This summer vegetable soup from central Italy is celebrated in the Sezze recipe book where they describe it as the ‘soup of love’. Ideally it is made with all fresh produce from the field and garden. The addition of bread, eggs and cheese turn it into a meal.
The authors of Ti Racconto una Ricetta di Sezze (I’ll Tell You a Recipe of Sezze) describe the dish. ‘Bazzoffia is a spring soup typical of Sezze and Priverno, two villages of the Lepini Mountains that compete for the authorship of this dish. The bazzoffia, whose name recalls a certain heterogeneity of ingredients, is made with seasonal vegetables from the April season during which are the last artichokes, the first beans and new peas, as well as lettuce and chard. Today actually with availability all year round of ingredients it is possible to make it every day. The secret of the success of bazzoffia is the long but sweet cooking which leaves legumes and vegetables intact.’
- 1.5 litres water
- 300 g fresh peas
- 300 g fresh broad beans
- 250 g chard, chopped coarsely
- 4 eggs
- 12 artichoke hearts, cut into strips
- 170 g stale bread, sliced in four
- 120 g pecorino cheese, grated
- 100 g onion, chopped small
- 30 ml olive oil
- 5 g black pepper
- 5 g salt
Pour the oil into a large pot over a gentle heat, add the onion, peas and broad beans, stir to embrace the oil, add the artichokes and chard. Pour in the water and add salt. Cook covered over a low heat for 90 minutes.
When all the vegetables are cooked, poach the eggs in the broth. Place a slice of bread in each bowl, put a poached egg on top, pour the soup and sprinkle with cheese. Season.
- 3 litres water
- 1 kg beef chuck / neck, cut into pieces
- 1 kg veal bones
- 500 g beef bones with marrow
- 500 onions, chopped
- 125 g carrot, chopped
- 12 parsley stalks
- 2 celery stalks Seasonings
- 125 g pecorino cheese, grated
- 2 eggs
- 100 g chicken breast, cubed
- 100 g pork loin, cubed
- 50 g pork belly, cubed small
- 50 g prosciutto ham, cut into pieces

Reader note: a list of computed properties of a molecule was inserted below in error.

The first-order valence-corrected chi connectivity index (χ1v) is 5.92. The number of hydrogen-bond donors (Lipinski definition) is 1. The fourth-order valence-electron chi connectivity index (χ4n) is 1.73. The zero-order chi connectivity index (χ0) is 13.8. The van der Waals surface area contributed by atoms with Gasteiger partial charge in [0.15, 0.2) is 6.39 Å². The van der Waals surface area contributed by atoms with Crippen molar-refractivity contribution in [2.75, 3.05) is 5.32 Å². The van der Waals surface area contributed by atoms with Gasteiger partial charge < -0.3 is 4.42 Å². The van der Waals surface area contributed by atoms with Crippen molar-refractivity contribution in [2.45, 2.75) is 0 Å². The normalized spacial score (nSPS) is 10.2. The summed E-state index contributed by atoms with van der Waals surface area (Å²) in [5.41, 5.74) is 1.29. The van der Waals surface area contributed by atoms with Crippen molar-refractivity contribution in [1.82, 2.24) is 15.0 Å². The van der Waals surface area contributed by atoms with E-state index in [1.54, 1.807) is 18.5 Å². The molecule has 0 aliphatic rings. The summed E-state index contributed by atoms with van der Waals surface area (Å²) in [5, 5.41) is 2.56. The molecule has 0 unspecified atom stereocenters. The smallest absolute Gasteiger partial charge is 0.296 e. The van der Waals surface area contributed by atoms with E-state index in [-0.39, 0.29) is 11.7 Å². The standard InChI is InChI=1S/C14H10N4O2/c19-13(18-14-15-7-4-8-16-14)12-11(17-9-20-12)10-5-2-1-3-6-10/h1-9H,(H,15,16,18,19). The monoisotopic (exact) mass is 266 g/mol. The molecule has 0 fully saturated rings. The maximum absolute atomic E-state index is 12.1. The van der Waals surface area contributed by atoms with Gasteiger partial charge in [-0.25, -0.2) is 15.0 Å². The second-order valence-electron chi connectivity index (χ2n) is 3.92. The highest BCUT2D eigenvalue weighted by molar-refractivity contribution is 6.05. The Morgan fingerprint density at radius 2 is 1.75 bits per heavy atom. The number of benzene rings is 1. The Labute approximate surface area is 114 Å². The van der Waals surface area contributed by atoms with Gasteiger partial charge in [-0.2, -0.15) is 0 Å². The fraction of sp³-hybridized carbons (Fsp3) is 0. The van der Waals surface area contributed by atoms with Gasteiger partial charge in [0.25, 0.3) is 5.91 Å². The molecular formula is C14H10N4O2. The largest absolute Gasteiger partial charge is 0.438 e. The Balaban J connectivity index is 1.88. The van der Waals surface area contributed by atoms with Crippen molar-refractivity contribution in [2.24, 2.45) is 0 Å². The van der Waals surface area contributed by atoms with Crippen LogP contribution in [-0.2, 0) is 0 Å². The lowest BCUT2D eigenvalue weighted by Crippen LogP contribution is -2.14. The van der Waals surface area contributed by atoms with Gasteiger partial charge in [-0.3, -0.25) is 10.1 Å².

- 2 garlic cloves
- 4 rosemary spears
- 4 sage leaves
- Nutmeg, very large pinch
- 300 g white durum wheat flour, t00
- 3-4 eggs
For the broth place all ingredients in a large pot with sufficient water to cover, gradually bring to a rolling boil. Remove scum that rises to the surface, reduce heat and simmer for three hours, strain (use about 350 ml per diner), freeze the unused broth, keep the meat for other uses. Pour flour onto a clean work surface, break eggs into the centre of the flour, work with a fork into a loose dough. Roll into a ball, set aside, covered, for 30 minutes. Sauté pork belly in a hot frying pan until the fat is released, add garlic, pork loin and chicken. Add the rosemary and sage, sauté for two minutes, leave to cool. Spoon this mixture into a bowl, add the prosciutto, pecorino, nutmeg, eggs and seasonings. Blend in a food processor, taste and adjust seasoning. Form the mixture into small balls about the size of a teaspoon. On a floured surface roll out and then stretch the dough thin. Using a glass with a 6 cm diameter cut rounds in the dough. Place the balls in the centre of the rounds, fold over, seal and twist edges together to form little hats (cappelletti). Heat the broth, add cappelletti and bring to a boil, cook for five minutes until it rises to the surface.
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Pesto has origins in several Italian regions. Like the pizza and its association with Naples, the most famous pesto is an iconic traditional dish of Genoa.
- 180 g parmigiano / grana padano, fine grated
- 120 ml olive oil
- 100 g basil leaves
- 60 g pecorino / sardoor / toscano, fine grated
- 4 garlic cloves
- 30 g pine nuts
- 10 g sea salt
Pound basil with garlic, about 30 leaves for every clove. Use salt to aid grinding.
When the mixture turns into a bright green liquid, add pine nuts. Pound until incorporated.
Add Italian cheese of your choice, then the oil a drop at a time until the consistency is just right.
Fresh pesto is dangerous. Use your imagination and don’t eat too much in one go.
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